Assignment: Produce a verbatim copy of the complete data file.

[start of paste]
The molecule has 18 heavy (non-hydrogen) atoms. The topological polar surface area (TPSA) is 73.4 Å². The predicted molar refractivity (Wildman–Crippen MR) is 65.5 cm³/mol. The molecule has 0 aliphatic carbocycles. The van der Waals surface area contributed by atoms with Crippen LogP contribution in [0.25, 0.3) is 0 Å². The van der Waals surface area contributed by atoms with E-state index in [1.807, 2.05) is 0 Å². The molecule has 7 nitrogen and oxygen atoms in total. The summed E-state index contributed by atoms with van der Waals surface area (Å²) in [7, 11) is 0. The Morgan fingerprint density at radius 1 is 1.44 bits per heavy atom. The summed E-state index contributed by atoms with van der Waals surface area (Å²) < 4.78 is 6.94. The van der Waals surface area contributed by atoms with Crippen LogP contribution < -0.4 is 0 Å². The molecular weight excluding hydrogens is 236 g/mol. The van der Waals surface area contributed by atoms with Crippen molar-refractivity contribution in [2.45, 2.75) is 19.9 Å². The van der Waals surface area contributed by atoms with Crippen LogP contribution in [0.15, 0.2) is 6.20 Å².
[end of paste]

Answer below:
The molecule has 18 heavy (non-hydrogen) atoms. The topological polar surface area (TPSA) is 73.4 Å². The predicted molar refractivity (Wildman–Crippen MR) is 65.5 cm³/mol. The molecule has 0 aliphatic carbocycles. The van der Waals surface area contributed by atoms with Crippen LogP contribution in [0.25, 0.3) is 0 Å². The van der Waals surface area contributed by atoms with E-state index in [1.807, 2.05) is 0 Å². The molecule has 7 nitrogen and oxygen atoms in total. The summed E-state index contributed by atoms with van der Waals surface area (Å²) in [7, 11) is 0. The Morgan fingerprint density at radius 1 is 1.44 bits per heavy atom. The summed E-state index contributed by atoms with van der Waals surface area (Å²) < 4.78 is 6.94. The van der Waals surface area contributed by atoms with Crippen LogP contribution < -0.4 is 0 Å². The molecular weight excluding hydrogens is 236 g/mol. The van der Waals surface area contributed by atoms with Crippen molar-refractivity contribution in [2.45, 2.75) is 19.9 Å². The van der Waals surface area contributed by atoms with Crippen LogP contribution in [0.15, 0.2) is 6.20 Å².